James E. Butersworth

James E. Davis (councilman)

James E. Davis (April 3, 1962July 23, 2003) was a New York City police officer, corrections officer and councilmember. He was killed by a fellow politician in New York's City Hall, in a bizarre instance of political rivalry gone awry.

Davis was born and raised in Brooklyn, the son of a corrections officer and a registered nurse. He spent his early childhood in Bedford-Stuyvesant before his family moved to Crown Heights.

He earned a bachelor's degree at Pace University in social science and youth agency administration. He became a corrections officer at Rikers Island after being beaten by two white police officers, and became a police officer himself in 1991.

In 1990, Davis started an organization called "Love Yourself" Stop the Violence dedicated to stopping violence in urban America. He became a minister, and then a New York City Councilmember for Brooklyn's 35th Council district, elected in November 2001.

The template for his successful City Council bid had been established by previous races against Assemblyman and Democratic Kings County Chair Clarence Norman Jr., who narrowly defeated him in 1998. The campaign caused the NYPD to fire him for being in violation of a rule that prohibited paid city employees from engaging in electoral politics. After pursuing litigation against the police department, Davis was vindicated and was allowed to return to his job.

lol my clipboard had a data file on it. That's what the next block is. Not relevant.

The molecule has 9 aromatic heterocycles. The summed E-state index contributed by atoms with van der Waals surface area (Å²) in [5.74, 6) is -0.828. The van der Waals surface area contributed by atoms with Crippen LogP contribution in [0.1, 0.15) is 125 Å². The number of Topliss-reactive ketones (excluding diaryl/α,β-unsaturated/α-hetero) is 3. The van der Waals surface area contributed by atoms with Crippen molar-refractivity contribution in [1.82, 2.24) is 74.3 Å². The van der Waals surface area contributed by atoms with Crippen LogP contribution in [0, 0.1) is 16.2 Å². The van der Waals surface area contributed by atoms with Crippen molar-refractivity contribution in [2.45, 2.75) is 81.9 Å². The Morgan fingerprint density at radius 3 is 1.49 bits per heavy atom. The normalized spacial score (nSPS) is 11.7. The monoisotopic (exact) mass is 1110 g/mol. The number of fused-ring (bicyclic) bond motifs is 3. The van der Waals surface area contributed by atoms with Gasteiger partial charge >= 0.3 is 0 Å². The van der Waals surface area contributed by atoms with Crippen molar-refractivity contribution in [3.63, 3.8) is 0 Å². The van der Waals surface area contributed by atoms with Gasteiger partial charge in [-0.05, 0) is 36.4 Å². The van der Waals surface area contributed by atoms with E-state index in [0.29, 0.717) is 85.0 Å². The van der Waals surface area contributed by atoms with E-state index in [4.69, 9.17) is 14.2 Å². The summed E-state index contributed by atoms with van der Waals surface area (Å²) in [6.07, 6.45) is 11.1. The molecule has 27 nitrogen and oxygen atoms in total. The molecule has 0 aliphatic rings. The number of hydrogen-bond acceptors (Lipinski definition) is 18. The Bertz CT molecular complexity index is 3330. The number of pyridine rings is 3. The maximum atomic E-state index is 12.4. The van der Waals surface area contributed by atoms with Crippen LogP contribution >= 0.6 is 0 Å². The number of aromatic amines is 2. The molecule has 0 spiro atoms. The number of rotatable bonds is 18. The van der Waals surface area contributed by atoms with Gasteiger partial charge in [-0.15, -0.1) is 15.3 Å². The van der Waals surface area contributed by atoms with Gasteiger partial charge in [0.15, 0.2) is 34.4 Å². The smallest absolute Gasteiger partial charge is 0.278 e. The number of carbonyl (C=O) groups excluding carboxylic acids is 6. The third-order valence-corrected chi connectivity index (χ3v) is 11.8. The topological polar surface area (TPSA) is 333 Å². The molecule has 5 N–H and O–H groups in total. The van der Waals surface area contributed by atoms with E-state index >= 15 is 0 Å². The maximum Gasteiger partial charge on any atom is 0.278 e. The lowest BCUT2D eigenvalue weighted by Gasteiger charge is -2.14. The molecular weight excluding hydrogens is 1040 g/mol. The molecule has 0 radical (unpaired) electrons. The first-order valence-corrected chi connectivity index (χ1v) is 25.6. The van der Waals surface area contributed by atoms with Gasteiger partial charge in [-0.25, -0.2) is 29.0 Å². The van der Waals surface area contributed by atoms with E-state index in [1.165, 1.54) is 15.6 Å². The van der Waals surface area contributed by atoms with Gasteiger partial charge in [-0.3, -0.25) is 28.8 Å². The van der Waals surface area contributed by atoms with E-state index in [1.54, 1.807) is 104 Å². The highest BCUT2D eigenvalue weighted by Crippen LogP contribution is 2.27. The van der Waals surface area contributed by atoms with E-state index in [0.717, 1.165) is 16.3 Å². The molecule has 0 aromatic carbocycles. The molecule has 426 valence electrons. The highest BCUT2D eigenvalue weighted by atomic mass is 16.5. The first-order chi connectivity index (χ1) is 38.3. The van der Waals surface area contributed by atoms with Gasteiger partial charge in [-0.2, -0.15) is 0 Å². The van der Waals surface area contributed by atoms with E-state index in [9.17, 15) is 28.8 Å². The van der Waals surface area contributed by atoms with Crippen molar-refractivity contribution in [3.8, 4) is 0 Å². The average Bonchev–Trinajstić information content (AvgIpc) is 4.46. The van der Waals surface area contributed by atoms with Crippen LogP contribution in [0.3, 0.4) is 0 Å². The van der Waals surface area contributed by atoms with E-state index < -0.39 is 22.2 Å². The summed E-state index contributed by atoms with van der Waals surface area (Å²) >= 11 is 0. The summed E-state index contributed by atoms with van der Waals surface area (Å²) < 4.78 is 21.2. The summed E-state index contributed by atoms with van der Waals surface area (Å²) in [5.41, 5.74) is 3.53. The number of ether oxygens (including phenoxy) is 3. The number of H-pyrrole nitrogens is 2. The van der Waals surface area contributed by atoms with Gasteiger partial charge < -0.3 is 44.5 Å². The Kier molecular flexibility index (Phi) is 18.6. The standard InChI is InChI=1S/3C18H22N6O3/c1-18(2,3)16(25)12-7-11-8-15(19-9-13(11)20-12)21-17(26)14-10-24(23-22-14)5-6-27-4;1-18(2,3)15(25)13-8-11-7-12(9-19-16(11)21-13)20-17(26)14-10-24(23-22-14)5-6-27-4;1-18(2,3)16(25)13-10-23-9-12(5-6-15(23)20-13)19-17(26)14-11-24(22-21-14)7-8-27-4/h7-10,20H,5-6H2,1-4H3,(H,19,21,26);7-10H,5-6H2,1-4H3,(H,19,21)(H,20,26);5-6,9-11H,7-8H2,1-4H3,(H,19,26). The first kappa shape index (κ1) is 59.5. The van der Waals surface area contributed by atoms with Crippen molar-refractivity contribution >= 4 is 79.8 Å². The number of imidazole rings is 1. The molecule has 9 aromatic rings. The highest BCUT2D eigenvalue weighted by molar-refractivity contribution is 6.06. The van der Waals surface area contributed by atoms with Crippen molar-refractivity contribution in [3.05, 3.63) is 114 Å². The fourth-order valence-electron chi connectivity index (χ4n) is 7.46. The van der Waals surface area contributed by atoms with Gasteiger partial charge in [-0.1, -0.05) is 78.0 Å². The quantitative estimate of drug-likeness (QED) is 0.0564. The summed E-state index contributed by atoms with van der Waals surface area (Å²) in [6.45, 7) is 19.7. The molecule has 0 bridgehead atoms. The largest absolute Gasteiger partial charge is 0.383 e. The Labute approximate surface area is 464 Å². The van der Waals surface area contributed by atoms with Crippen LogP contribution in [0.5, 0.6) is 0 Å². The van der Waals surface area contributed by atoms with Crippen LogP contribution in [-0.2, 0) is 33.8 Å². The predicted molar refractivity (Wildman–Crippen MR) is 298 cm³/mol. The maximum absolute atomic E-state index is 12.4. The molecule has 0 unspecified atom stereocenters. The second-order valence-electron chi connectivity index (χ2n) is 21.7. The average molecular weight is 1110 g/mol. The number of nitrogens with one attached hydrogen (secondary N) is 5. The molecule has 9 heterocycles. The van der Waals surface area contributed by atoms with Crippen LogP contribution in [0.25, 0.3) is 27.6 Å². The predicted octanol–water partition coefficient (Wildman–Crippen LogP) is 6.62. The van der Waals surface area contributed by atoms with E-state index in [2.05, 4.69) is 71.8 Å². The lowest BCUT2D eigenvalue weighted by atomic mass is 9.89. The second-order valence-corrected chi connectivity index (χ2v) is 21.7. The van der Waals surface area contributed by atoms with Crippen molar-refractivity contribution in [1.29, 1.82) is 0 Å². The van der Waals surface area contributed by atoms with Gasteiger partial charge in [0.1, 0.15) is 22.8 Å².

His next campaign was successful but would later be a factor in Davis's murder. Othniel Askew had raised funds to run against him, but had failed to file the proper papers on time, which led to accusations of political chicanery and caused Askew to harbor a grudge against Davis.

On July 23, 2003, across the street from his alma mater, Davis brought Askew to attend a Council meeting at New York City's City Hall, with the intention of honoring him by introducing him from the balcony. The councilman and Askew were able to bypass the metal detectors, a courtesy offered to elected officials and their guests. At 2:08 p.m., Askew fired a silver .40 caliber weapon at Davis, striking him twice in the chest. Davis, a retired police officer, was carrying a weapon but it remained holstered. A plainclothes policeman, Richard Burt, on duty as bodyguard to Gifford Miller, Speaker of the City Council, then shot Askew, striking him five times. Paramedics arrived quickly, and attempted to revive both Davis and Askew before taking them to Beekman Downtown Hospital, but both died.

Askew had a history of violence. It was discovered after the murder that Askew had asked Davis to sign papers naming him as Davis's replacement in case anything happened to Davis.

Davis's brother Geoffrey Davis announced that he would run for the seat formerly held by his brother. He was defeated by fellow Democrat Letitia James, running on the Working Families Party line.

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